Why the Grammys Are to Blame for the Shortage of Big Early-Year Album Releases

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Mariah Carey sees which way the wind is blowing and why. Photo: Michael Stewart/WireImage

Winter was never known for abundance; the whole point of the season is its lack. Cold saps initiative, and there’s little cause to go outside. It’s a time to reserve one’s energies for more promising times, and musicians aren’t exempt from the seasonal hibernation. As our spring music preview looks forward, our winter music reviews show a glaring absence: Albums have been put out in the past three months, of course, but among artists above a certain level of prominence only Justin Timberlake and Migos saw fit to time their releases so early in the year.

Given that Timberlake hasn’t been able to pass as a trendsetter for well over a decade, it’s clear that he’s an outlier, his rollout timing a holdover from a bygone era. Mariah Carey, another industry veteran, sees which way the wind is blowing and why. In a recent interview with V magazine, she notes how “in the music business, if you care about the Grammys and submitting your stuff before a certain time frame, you want a single out in the summer, and then you want to have your record before the Grammy deadline.” With major artists as eager to collect golden gramophones as ever and the deadline for eligibility falling at the end of September, the smart move is to have an album so hot at nomination time that it would seem a travesty not to put it up for Album of the Year and the other marquee Grammys.

So goes the thinking, and there’s plenty of circumstantial evidence from this year’s awards to back it up. Consider Ed Sheeran’s Divide: Released early in March 2017 and driven by the success of “Shape of You,” released early in January 2017, Sheeran’s album dominated charts and airwaves throughout the first half of the year and onward. Yet despite Divide’s brisk sales and inoffensive charm matching the profile for the sort of album Grammy voters like to reward highly, it only received two nominations in the less-than-central categories of Best Pop Solo Performance and Best Pop Vocal Album. Meanwhile, later albums like Kendrick Lamar’s DAMN. (released mid-April), Lorde’s Melodrama (mid-June), and Jay-Z’s 4:44 (late June) received AOTY nods. There could be other reasons for Divide being snubbed — for starters, it’s simply not as good, aesthetically, as the other three. But it’s hard to discern, looking back, a moment when the Grammys have ever cared a great deal about quality.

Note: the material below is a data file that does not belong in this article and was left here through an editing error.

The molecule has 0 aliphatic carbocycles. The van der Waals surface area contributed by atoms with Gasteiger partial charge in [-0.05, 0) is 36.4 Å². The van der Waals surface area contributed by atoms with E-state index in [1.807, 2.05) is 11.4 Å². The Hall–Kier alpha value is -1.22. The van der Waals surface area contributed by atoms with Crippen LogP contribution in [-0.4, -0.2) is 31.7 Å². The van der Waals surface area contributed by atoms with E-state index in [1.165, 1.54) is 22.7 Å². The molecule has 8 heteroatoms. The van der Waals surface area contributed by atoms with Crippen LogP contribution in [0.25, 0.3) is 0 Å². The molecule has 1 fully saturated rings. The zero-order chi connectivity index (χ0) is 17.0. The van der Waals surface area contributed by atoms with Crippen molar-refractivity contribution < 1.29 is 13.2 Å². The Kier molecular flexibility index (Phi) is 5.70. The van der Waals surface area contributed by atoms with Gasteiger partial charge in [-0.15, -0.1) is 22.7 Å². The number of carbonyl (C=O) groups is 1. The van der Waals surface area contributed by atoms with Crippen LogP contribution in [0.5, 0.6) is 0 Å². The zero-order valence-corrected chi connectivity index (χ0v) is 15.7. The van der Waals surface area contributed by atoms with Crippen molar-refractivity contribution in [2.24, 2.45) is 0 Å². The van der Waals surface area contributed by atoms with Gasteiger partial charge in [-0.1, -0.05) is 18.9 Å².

There are, to be sure, countless variables involved in the timing of album releases and in the dynamic of Grammy nominations. Albums aren’t always assembled or launched in a timely manner (rap, especially, plays by no rules), and the logic of the Grammys is absent at worst and convoluted at best. It’s entirely possible for a winter album to win AOTY: just look at Beck’s Morning Phase, which (somehow) took home the biggest prize in 2015 despite being released in February. All the same, it’s striking how the heaviest hitters in music are holding their albums in reserve this year. (Even our spring preview has no firm release dates for the likes of Drake, Beyoncé, Ariana Grande, or Nicki Minaj; it’s entirely possible that, like Mariah Carey said, they’ll save them for later in the year.)

With so much potential concentration in the third quarter of the year and such neglect of the first, it’s important to remember that the last three Album of the Year winners were released in the fourth. Taylor Swift’s 1989, Adele’s 25, and Bruno Mars’s 24K Magic were all released soon after the Grammy deadline, not before, to be eligible for the following year’s awards and extend their respective promotional cycles even longer. It seems like, coupled with strong numbers on the charts (and actual numbers in their title ­— weird coincidence), the fear of failing to recognize an album long gone seems like a surer way to navigate awards season than the pressure to crown the album of the moment right as nomination season nears. Maybe the key to Album of the Year is for Drake to release 6 God in October or Beyoncé to launch 100 in November? In any case, one thing seems clearer with each passing year: So long as winter is coming, the big albums aren’t.

Why Most Big Artists Don’t Release Albums Early in the Year